Rosfinmonitoring, the Russian government agency responsible for monitoring and preventing financial crimes in the country, is seeking to expand its internal systems to account for cryptocurrencies.
By Anna Baydakova
The order, first reported earlier this week by the BBC, indicates that the agency wants to beef up its ability to monitor alternative types of transactions, including those made with cryptocurrencies. According to the publication, an improved system allowing for data about crypto wallets tied to certain individuals is being developed by Moscow Institute for Security and Information Analysis (SPI), with a price tag of roughly 195 million rubles (or about $2.8 million).
According to documents published through an electronic auction system that registers purchases and purchase requests from Russian agencies, Rosfinmonitoring should get the updated system before the end of the year.
The SPI has created other law enforcement-focused tools in the past, according to the BBC. Outside of the documents, not much is known about the scope of the initiative, and the SPI didn't respond to a request for comment.
Rosfinmonitoring declined to reveal any details about its crypto-monitoring capabilities, with its press office saying in an email that information about the system is classified.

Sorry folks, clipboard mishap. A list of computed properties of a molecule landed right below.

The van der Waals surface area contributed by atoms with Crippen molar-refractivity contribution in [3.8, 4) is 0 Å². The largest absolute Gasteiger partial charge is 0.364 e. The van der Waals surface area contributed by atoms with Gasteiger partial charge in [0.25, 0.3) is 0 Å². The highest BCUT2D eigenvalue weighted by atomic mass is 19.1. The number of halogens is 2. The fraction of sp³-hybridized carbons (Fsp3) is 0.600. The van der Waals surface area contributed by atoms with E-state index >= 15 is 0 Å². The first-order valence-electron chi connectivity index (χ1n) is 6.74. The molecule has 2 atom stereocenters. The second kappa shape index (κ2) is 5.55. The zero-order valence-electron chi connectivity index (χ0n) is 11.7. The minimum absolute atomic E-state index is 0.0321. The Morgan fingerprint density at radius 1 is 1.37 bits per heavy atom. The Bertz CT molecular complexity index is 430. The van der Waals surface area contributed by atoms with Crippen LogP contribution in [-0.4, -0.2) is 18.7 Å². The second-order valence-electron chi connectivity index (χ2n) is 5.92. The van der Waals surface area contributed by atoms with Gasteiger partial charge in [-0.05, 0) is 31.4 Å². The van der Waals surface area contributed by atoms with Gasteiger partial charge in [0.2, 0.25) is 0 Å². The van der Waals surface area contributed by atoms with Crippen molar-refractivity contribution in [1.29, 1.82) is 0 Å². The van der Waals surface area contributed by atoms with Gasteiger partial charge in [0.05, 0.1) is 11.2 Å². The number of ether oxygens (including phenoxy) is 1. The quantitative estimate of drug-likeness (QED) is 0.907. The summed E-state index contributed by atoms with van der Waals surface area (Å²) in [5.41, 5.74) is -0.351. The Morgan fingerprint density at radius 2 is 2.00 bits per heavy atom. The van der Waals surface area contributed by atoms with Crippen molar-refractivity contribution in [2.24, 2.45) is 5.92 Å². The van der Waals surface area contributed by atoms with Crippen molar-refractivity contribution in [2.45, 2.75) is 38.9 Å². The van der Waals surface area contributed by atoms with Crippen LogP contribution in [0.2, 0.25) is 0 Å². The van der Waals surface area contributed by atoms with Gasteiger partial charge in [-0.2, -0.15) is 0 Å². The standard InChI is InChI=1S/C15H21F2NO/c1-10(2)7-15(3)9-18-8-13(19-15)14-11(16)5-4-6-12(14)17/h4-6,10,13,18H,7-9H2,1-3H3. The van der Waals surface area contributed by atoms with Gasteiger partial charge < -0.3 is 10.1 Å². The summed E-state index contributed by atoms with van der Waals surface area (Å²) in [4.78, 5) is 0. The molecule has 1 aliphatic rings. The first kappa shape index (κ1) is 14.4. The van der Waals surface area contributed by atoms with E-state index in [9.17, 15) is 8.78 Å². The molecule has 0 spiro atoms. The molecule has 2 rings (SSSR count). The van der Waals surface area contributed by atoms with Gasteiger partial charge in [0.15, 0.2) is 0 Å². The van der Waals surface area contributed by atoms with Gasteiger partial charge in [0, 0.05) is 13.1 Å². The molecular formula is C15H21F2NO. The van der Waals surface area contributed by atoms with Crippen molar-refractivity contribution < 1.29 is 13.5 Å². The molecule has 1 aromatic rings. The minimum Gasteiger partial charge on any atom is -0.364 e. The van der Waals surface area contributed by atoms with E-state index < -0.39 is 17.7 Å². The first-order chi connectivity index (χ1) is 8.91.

That the agency would solicit such functionality is perhaps unsurprising, and its work could one day fit into a wider regulatory framework within Russia. As previously reported, policymakers and legislators in the country have gone back and forth on the question of cryptocurrency oversight. Last year, for example, it was reported that Rosfinmonitoring could play a possible role in monitoring transactions on regulated cryptocurrency exchanges.
Yet the criteria for how that information would be added to Rosfinmonitoring's systems isn't clear. In recent years, the number of people placed on the agency's list has been tabulated by those who have been charged over social media posts that are considered extremist or anti-religious in nature.
Right now, the list of individuals whose accounts have been blocked in Russia due to terrorism charges includes 8,600 people. The list of entities has 485 entries, with most of them being various Russian religious organizations. The database also lists 101 foreign entities and 415 foreign individuals.